That man that challenged me over $43 learned that that there are still people in our community that have character. 

Have a Great Scouting Day!

Youth Protection and recharter? SMMPodcast 82

This is Show #82 and I am joined by our District Commissioner and our Program Vice Chair in a discussion about Youth Protection and how it effected recharter.  Listen in and then weigh in by leaving a comment, feedback, or a voicemail to the SMMVoice mail 503 308 8297.
This show is sponsored by Class

Standard Podcast [36:56m]:  Play in Popup | Download

Have a Great Scouting Day!

Been a few days

Once again, time has passed me by.. I suppose it is true what they say about time flying when you are having fun.
So here is a quick update, I am not to sure that anything inspirational or motivating will come of this, well maybe.
Let me begin with the weekend.
Wood Badge Staff Development #3 was this past weekend, and I think that while it may have not been the intention of the staff.. it seemed that we completely became a “High Performance Team” on Saturday.  Ironically, a guest presenter practiced the Stages of Team Development presentation immediately after the Troop Guides practiced our Course presentation.  It was all systems go after that, and without a doubt the team is heading to Gilwell ready and peaking.
After the training session we went to dinner at a local German restaurant called Der Rheinlander.  It was a fantastic time.  We relaxed over some nice food and awesome company, sang songs, and invited our spouses to join in the fun.
Sunday was dedicated to final Wood Badge prep for me as well as doing some things around the house.  It was nice to spend the day hanging out with the kids and wife.
Three new Scouts came to the troop Monday night.  One will not cross over to the Troop till October.  He has a few things left to wrap up for his AOL, but then he will join us.  The other two are ready to go and will be with us on the upcoming camp out this weekend.  It was nice to introduce them to their new patrol mates in the New Scout Patrol.  They met their Troop Guide last night and learned how to pitch a tent, get a menu planned, and how to adjust their backpacks.  So its right into it for them.  It’s nice to see the growth.  New guys coming, and older Scouts stepping up and leading…. isn’t that how it’s supposed to be?  Yeah.
Which leads me to I guess the motivational part of it.  I had to have a chat last night with the Patrol leaders.  It seemed that the edge is not there for the up coming camporee.  We talked about the three components of leadership.  That is to say that a Leader provides Purpose, Direction, and Motivation.  They needed to find that in themselves and in their patrols to be successful.  No one in the troop wants to come in second at Camporee.. they at least want to compete, but without the drive or purpose and direction, they will lack the motivation to accomplish the tasks that will lead them to the success they are looking for.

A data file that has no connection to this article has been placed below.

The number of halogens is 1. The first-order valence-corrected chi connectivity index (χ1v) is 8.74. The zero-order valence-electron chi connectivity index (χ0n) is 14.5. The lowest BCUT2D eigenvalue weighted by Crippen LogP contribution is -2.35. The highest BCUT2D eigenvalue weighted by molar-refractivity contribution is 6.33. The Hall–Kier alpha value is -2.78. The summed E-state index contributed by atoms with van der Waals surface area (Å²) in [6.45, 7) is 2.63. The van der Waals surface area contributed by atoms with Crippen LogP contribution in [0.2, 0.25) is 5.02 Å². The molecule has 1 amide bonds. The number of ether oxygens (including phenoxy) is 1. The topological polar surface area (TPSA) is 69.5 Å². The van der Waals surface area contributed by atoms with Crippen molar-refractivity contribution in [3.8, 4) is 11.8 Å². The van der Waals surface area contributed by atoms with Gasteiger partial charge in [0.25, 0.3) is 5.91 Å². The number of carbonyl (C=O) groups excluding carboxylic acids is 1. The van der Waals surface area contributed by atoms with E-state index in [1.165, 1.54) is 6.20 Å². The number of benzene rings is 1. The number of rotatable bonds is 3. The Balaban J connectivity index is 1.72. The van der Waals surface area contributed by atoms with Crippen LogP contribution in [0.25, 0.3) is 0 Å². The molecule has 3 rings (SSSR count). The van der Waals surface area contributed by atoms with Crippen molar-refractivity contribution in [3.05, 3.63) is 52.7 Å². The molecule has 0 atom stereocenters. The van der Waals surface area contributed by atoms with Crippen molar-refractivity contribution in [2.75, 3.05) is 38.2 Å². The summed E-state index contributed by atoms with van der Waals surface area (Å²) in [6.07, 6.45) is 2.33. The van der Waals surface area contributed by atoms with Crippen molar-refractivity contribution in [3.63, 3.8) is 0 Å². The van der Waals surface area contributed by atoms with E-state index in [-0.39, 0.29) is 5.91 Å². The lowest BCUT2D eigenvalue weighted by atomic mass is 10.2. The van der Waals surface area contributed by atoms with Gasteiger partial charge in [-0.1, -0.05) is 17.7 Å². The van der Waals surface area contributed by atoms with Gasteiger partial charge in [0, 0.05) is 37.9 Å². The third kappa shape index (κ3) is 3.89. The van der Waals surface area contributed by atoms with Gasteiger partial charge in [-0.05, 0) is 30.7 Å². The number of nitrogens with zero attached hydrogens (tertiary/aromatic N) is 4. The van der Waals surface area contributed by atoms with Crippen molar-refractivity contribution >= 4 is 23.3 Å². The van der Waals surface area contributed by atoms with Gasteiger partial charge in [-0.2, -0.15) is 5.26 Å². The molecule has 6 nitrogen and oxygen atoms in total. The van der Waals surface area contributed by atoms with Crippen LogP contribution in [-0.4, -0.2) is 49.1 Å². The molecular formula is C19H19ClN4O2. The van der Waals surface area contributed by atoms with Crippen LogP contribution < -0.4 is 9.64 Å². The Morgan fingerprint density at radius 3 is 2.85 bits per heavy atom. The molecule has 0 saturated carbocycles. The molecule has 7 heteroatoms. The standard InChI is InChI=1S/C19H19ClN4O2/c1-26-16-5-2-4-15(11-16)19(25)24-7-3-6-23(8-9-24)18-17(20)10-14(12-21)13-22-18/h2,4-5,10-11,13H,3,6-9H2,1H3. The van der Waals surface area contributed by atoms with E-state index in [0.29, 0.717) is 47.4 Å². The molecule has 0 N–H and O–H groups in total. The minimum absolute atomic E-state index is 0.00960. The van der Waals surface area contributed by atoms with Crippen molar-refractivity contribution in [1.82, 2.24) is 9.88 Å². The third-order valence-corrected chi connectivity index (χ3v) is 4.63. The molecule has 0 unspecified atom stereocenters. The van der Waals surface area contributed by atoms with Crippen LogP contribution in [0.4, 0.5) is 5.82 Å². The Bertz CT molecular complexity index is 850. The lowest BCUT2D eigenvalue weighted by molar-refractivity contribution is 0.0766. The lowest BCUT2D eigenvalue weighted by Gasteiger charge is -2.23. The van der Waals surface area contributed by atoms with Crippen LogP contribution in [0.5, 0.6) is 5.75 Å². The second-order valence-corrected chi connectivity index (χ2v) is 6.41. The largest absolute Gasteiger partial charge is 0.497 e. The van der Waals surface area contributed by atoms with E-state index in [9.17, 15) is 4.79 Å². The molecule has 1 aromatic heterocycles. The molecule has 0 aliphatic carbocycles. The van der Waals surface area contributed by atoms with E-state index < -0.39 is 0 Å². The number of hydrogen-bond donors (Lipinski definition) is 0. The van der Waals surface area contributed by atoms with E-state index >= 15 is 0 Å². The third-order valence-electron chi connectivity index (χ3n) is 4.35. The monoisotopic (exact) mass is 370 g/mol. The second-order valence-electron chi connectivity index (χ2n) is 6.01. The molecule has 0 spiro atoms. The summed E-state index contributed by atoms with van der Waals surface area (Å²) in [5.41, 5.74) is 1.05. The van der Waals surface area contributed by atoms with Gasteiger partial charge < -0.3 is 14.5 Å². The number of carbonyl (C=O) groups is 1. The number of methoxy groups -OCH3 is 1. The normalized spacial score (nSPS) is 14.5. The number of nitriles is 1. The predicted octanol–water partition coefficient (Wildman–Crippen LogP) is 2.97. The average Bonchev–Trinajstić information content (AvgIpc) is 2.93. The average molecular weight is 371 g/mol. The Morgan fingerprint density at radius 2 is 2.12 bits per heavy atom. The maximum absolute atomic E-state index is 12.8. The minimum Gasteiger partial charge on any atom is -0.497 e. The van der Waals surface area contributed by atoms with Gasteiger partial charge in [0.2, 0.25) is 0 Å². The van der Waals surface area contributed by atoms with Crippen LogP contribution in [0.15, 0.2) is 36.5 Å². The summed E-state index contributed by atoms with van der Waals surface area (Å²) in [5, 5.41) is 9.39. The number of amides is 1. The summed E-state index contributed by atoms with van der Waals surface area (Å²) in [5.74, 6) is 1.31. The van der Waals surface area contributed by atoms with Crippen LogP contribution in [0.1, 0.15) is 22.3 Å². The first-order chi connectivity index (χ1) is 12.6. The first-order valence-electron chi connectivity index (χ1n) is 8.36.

Well, they all agreed they need to get back on the horse and motivate their patrols.  PLC will meet next week and we will see what they come up with.
Like I said, time flys when you are having fun…
Hey tomorrows podcast features a great discussion about Youth Protection and how it effected Recharter this year.  Joining me are the District Commissioner and Program Vice Chair of the Thunderbird District.  I think you will enjoy it.

Let me know what you think.. leave a comment or feedback.. or drop an email.
Have a Great Scouting Day!

To be a Man

I had a nice talk the other night with a friend of mine, a long time Scout and Scouter.  I enjoy our talks because they typically get to the heart of what Scouting is all about.  We were talking about the Aims of Scouting, you know… Citizenship, Character, and Fitness.. but the conversation turned to a theme that has flowed throughout Scouting since its inception in 1907, and really before that as Baden Powell put together the frame work of the organization that would become Scouting.
The idea that we as Scout leaders have a job to do, while we teach and coach these young men camping skills, character, and life skills in general, we are also tasked with teaching them to be men.  Yes MEN.  This may seem obvious and some may ask where I would find that in Scouting literature, and you may not find it.  But look at the program, since the beginning.  It has always been about the virtues or manliness.  As I grew up my Dad tought me to be a man.  And that is not to say just a member of the species.  Respect, Honor, Duty, Courtesy.. those types of things.  Standing up for what is right, defending the weak, treating women with respect, treating everyone with dignity and compassion.  Having a strong heart and faith and exercising both your brain and your brawn when the right situation for them came up. 
I was allowed as a boy to be a boy and explore and grow.  To take risk and learn.  This allowed me to become a man.  Scouting was a major part of that.  It tought me the Scout Law and Oath, great rules for all men to live by.  These rules and promises were consistent with my faith and upbringing and as a result I was not conflicted in the direction that I should go to become a man.  I had great role models.  Teachers, Coaches, Scout leaders, and my Dad, who through there collective actions thought me to be a man.
Now it is my turn, as a Dad and a Scoutmaster to teach young men those qualities of being a man.  It is the job of the Scoutmaster as he teaches Character, Citizenship, and Fitness to add to that manliness.  He does this through his actions and example.
I love this poem and have shared it on many occasions with our young men. 
by  Rudyard Kipling
If you can keep your head when all about you Are losing theirs and blaming it on you;